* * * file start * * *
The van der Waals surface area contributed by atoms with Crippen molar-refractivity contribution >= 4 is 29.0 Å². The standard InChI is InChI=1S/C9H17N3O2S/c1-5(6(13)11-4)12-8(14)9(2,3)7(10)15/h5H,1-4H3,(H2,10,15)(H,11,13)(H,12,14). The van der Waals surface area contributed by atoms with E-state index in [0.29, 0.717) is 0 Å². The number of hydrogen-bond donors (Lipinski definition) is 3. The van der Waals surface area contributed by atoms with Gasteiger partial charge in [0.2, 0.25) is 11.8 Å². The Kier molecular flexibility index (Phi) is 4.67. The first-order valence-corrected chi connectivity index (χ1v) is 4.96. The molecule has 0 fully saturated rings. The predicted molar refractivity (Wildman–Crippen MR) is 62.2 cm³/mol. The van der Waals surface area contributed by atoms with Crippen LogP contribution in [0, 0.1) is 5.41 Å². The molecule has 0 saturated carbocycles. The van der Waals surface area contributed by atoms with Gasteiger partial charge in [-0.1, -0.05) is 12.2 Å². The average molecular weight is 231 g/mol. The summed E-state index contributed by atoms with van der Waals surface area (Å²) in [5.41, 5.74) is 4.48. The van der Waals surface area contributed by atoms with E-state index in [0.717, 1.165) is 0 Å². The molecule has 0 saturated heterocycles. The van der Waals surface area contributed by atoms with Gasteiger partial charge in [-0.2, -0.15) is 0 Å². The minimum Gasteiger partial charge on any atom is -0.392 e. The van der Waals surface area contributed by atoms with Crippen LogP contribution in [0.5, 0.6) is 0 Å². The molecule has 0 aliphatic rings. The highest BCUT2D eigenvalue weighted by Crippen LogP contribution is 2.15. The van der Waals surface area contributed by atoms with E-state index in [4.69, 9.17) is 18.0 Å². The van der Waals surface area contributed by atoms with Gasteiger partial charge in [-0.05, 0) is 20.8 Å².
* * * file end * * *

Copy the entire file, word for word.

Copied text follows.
The van der Waals surface area contributed by atoms with Crippen molar-refractivity contribution >= 4 is 29.0 Å². The standard InChI is InChI=1S/C9H17N3O2S/c1-5(6(13)11-4)12-8(14)9(2,3)7(10)15/h5H,1-4H3,(H2,10,15)(H,11,13)(H,12,14). The van der Waals surface area contributed by atoms with E-state index in [0.29, 0.717) is 0 Å². The number of hydrogen-bond donors (Lipinski definition) is 3. The van der Waals surface area contributed by atoms with Gasteiger partial charge in [0.2, 0.25) is 11.8 Å². The Kier molecular flexibility index (Phi) is 4.67. The first-order valence-corrected chi connectivity index (χ1v) is 4.96. The molecule has 0 fully saturated rings. The predicted molar refractivity (Wildman–Crippen MR) is 62.2 cm³/mol. The van der Waals surface area contributed by atoms with Crippen LogP contribution in [0, 0.1) is 5.41 Å². The molecule has 0 saturated carbocycles. The van der Waals surface area contributed by atoms with Gasteiger partial charge in [-0.1, -0.05) is 12.2 Å². The average molecular weight is 231 g/mol. The summed E-state index contributed by atoms with van der Waals surface area (Å²) in [5.41, 5.74) is 4.48. The van der Waals surface area contributed by atoms with E-state index in [0.717, 1.165) is 0 Å². The molecule has 0 saturated heterocycles. The van der Waals surface area contributed by atoms with Gasteiger partial charge in [-0.2, -0.15) is 0 Å². The minimum Gasteiger partial charge on any atom is -0.392 e. The van der Waals surface area contributed by atoms with Crippen LogP contribution in [0.5, 0.6) is 0 Å². The molecule has 0 aliphatic rings. The highest BCUT2D eigenvalue weighted by Crippen LogP contribution is 2.15. The van der Waals surface area contributed by atoms with E-state index in [4.69, 9.17) is 18.0 Å². The van der Waals surface area contributed by atoms with Gasteiger partial charge in [-0.05, 0) is 20.8 Å².